Thanks to a dose of Zofran, a dose of sea air, and a dose of scenery, I'd recovered by the middle of the next morning.

Speaking of scenery, this place has scenery the way Manhattan has traffic:



So many images to carry away!

 Like these :

  •  Joe leading the morning stretching on the porch of the big old Oceanic hotel:


  • The dining room.  I have to admit that every time I walked into that cacophonous space, I felt like the new kid on the first day of school, over and over, looking for a friendly place to sit.  The experience underscored the introvert in me.  Nevertheless, I ended up having many satisfying conversations with the folks at my table even if the initial plunge-in intimidated me.  If I go back to Star, maybe I'll see more familiar faces the more I visit.  That seems to be the way it works with a lot of the other attendees.  Friendships build up over the years.
 
In fact, this place has quite a following.  There's even a cheer which folks perform as the ferry arrives and as it departs, punctuated by the cry, "You will come back! You will come back! You will come back!"

  • My room:



It was a little bit Spartan, in its own Victorian way, but it had a water view, which is more than I can say for my bedroom at home.

  • The Sons of Poseidon. Where else in the world can you find a singing group called the Sons of Poseidon? That's Peter, on the left, who has a very interesting job in Riverside, California. He interviews actors to play patients for the purposes of medical school training.

  • Lady, who is a black lab, and her owner, Jean, who is blind from birth.  Lady celebrated a birthday during our week, and to celebrate, Jean let her off her harness.
 Lady gave me my dog fix, as I'd left my own two standard poodles at home. I don't just like dogs, I love dogs.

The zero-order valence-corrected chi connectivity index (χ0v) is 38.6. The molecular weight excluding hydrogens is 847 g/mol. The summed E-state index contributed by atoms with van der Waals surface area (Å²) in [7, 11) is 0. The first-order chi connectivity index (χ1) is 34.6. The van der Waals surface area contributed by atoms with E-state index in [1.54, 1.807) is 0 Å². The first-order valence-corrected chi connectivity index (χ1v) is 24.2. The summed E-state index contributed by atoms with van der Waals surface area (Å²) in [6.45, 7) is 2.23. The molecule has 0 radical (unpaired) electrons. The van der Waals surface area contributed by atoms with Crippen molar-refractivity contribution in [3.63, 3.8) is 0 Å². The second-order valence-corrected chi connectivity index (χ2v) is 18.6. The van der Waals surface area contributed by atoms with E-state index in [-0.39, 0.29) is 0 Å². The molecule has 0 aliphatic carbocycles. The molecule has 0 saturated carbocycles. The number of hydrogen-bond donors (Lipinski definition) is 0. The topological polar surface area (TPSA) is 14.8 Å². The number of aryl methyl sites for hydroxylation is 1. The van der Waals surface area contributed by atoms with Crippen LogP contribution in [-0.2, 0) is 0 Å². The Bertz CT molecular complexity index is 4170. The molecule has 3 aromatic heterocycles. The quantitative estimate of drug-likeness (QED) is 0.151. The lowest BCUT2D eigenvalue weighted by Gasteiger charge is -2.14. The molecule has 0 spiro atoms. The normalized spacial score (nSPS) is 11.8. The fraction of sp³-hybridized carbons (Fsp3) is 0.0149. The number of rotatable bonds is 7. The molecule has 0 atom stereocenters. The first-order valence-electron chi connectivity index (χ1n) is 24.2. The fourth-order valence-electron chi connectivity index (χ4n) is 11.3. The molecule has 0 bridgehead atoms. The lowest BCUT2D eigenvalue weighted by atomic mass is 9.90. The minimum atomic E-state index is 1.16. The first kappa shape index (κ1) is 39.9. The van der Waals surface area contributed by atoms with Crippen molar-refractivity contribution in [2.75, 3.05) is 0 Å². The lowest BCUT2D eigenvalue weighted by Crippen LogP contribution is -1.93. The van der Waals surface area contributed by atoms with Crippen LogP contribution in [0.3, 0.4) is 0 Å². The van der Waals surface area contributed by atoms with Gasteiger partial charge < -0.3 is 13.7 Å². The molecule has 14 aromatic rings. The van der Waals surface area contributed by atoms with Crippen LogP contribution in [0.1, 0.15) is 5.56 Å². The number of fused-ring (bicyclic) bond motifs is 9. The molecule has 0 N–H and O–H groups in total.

I bonded with Jean over a discussion of Julia Ward Howe, who was married to the first director of the Perkins Institute for the Blind, the school that Jean attended from kindergarten through high school. I told Jean that according to a new biography by Elaine Showalter, Julia Ward Howe's husband, Samuel Gridley Howe, treated her with tyrannical condescension, for example, forcing her to undergo childbirth without anesthesia  mansplaining to her that "women need discipline: 'The pains of child birth are meant by a beneficent creator to be the means of leading them back to lives of temperance, exercise and reason.'" Jean was very interested to hear all that because the great man was revered at her school.  Take a look at that biography. Samuel Gridley Howe was in love with another man, and Julia Ward Howe wrote a novel about hermaphrodite behavior,  https://www.nytimes.com/2016/03/06/books/review/the-civil-wars-of-julia-ward-howe-by-elaine-showalter.html

  • The poignancy of the cemetery:






  • The quality of my felting students' art:
 

 
I'll never forget the zest with which they created it.  My goodness, those ladies loved felting:

Our sessions only took place from 10 a.m. to noon, but so many of the students spent their off-hours in the classroom, felting away:

Others took their work out to the porch in the afternoon:

It's deeply gratifying to me to be able to share one of my favorite arts and foster a passion for it in others!